By Mark Madden
When NHL teams pick their final rosters, factors besides talent count. Fit. Two-way contracts. Waiver eligibility. The cap. For young players, the picture gets even blurrier. Intangibles are considered. What benefits the player most in the long run?
If the Penguins picked their forwards based solely on ability, winger Eric Tangradi would be a lock.
But the prevailing opinion is that Tangradi will begin the campaign in the American Hockey League. That additional seasoning in Wilkes-Barre/Scranton would be best.
I disagree. Tangradi should make the Penguins.
Tangradi strikes me as a player who will produce as much (or more) in the NHL as he does in the AHL. Tangradi is the guy who gets the last touch. Talented teammates maximize his production, even more so than most players. Evgeni Malkin is a better setup man than Dustin Jeffrey, n’est-ce pas?
Tangradi also fills a specific need: In front of the net on the power play. The Pens haven’t had the proper element in that spot since Ryan Malone packed up his tattoo kit and went South.
There is no alternative. Tangradi is the only option. Jordan Staal has the size, but not the predilection nor the touch. Staal won’t be playing for at least four more weeks, anyway. Tangradi’s ability at that job is one of the main elements of his promise.
Management seems to underestimate the PP’s importance. Maybe they’re just trying to shrug off the unit’s futility.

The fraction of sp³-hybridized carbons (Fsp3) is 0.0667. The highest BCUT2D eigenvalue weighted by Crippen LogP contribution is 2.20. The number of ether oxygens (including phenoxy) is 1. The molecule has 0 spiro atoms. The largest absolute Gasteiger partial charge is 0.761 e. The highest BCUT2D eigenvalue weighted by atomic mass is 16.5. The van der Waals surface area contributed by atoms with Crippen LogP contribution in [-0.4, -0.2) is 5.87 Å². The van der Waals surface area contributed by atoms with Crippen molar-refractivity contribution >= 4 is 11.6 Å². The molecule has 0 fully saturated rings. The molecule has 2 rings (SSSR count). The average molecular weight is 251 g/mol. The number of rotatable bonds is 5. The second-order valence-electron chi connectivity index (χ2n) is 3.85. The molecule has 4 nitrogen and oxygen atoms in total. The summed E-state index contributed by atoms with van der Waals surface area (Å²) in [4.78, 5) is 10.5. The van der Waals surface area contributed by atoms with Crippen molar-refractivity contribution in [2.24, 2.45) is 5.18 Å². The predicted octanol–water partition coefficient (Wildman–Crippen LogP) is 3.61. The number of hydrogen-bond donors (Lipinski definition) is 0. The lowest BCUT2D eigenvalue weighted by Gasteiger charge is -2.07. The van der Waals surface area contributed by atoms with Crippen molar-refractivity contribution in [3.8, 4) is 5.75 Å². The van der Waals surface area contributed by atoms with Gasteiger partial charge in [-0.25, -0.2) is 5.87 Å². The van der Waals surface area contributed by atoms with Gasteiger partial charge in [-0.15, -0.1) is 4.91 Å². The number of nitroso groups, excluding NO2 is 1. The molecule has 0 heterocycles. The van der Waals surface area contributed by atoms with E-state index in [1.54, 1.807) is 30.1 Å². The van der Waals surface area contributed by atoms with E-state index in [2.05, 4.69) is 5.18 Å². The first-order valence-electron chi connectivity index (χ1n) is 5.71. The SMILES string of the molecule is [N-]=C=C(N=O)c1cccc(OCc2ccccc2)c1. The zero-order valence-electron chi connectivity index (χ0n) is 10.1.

Considering the talent on hand, piling up goals on the power play seems the best way to A) negate the lack of scoring depth and B) make hard games easy. Last year, the Pens’ man-advantage unit ranked 19th in the NHL. Hard games stayed hard.
Losing quarterback Sergei Gonchar means a pretty dramatic adjustment. Omitting Tangradi reduces the power play to a bunch of perimeter shooters. Screens and second chances would be at an unfortunate premium. No nastiness. No distractions.
I understand how important Tangradi’s proper development is. But wouldn’t making him a contributing member of a well-functioning PP unit hasten that development, and help the Pens?
He’s 6-4, 221. In many ways, he’s just what the Penguins need. If he’s not ready, he’s close enough. Let him learn as he goes.
Eric Tangradi should make the Penguins. Let the Big Dog eat.
Mark Madden hosts a radio show 3-6 p.m. weekdays on WXDX-FM (105.9).